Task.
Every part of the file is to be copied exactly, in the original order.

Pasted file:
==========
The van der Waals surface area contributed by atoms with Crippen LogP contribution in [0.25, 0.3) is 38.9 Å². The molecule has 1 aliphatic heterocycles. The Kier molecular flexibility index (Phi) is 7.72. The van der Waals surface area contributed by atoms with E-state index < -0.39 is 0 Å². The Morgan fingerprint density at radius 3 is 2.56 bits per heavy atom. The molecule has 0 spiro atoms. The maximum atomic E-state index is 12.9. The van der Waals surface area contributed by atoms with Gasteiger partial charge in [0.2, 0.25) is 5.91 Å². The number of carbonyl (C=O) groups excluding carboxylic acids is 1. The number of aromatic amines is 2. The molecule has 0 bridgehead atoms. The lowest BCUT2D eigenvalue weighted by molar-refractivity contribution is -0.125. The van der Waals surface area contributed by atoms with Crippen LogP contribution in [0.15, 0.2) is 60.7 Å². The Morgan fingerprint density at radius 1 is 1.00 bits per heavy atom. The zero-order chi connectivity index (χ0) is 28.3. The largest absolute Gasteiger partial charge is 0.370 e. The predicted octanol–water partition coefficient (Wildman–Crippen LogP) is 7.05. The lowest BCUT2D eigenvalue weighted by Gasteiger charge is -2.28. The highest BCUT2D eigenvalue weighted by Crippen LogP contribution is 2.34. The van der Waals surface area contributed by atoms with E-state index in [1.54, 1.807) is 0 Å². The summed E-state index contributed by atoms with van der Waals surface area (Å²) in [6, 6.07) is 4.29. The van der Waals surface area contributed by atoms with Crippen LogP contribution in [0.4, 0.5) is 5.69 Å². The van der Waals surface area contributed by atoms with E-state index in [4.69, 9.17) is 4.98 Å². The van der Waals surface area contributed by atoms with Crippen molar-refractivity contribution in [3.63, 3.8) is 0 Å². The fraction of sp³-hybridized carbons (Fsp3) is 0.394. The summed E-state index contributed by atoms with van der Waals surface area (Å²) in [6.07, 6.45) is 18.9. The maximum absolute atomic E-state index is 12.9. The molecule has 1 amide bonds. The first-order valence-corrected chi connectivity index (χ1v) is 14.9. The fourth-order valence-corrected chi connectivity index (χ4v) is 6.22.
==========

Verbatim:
The van der Waals surface area contributed by atoms with Crippen LogP contribution in [0.25, 0.3) is 38.9 Å². The molecule has 1 aliphatic heterocycles. The Kier molecular flexibility index (Phi) is 7.72. The van der Waals surface area contributed by atoms with E-state index < -0.39 is 0 Å². The Morgan fingerprint density at radius 3 is 2.56 bits per heavy atom. The molecule has 0 spiro atoms. The maximum atomic E-state index is 12.9. The van der Waals surface area contributed by atoms with Gasteiger partial charge in [0.2, 0.25) is 5.91 Å². The number of carbonyl (C=O) groups excluding carboxylic acids is 1. The number of aromatic amines is 2. The molecule has 0 bridgehead atoms. The lowest BCUT2D eigenvalue weighted by molar-refractivity contribution is -0.125. The van der Waals surface area contributed by atoms with Crippen LogP contribution in [0.15, 0.2) is 60.7 Å². The Morgan fingerprint density at radius 1 is 1.00 bits per heavy atom. The zero-order chi connectivity index (χ0) is 28.3. The largest absolute Gasteiger partial charge is 0.370 e. The predicted octanol–water partition coefficient (Wildman–Crippen LogP) is 7.05. The lowest BCUT2D eigenvalue weighted by Gasteiger charge is -2.28. The highest BCUT2D eigenvalue weighted by Crippen LogP contribution is 2.34. The van der Waals surface area contributed by atoms with E-state index in [1.54, 1.807) is 0 Å². The summed E-state index contributed by atoms with van der Waals surface area (Å²) in [6, 6.07) is 4.29. The van der Waals surface area contributed by atoms with Crippen LogP contribution in [0.4, 0.5) is 5.69 Å². The van der Waals surface area contributed by atoms with E-state index in [4.69, 9.17) is 4.98 Å². The van der Waals surface area contributed by atoms with Crippen molar-refractivity contribution in [3.63, 3.8) is 0 Å². The fraction of sp³-hybridized carbons (Fsp3) is 0.394. The summed E-state index contributed by atoms with van der Waals surface area (Å²) in [6.07, 6.45) is 18.9. The maximum absolute atomic E-state index is 12.9. The molecule has 1 amide bonds. The first-order valence-corrected chi connectivity index (χ1v) is 14.9. The fourth-order valence-corrected chi connectivity index (χ4v) is 6.22.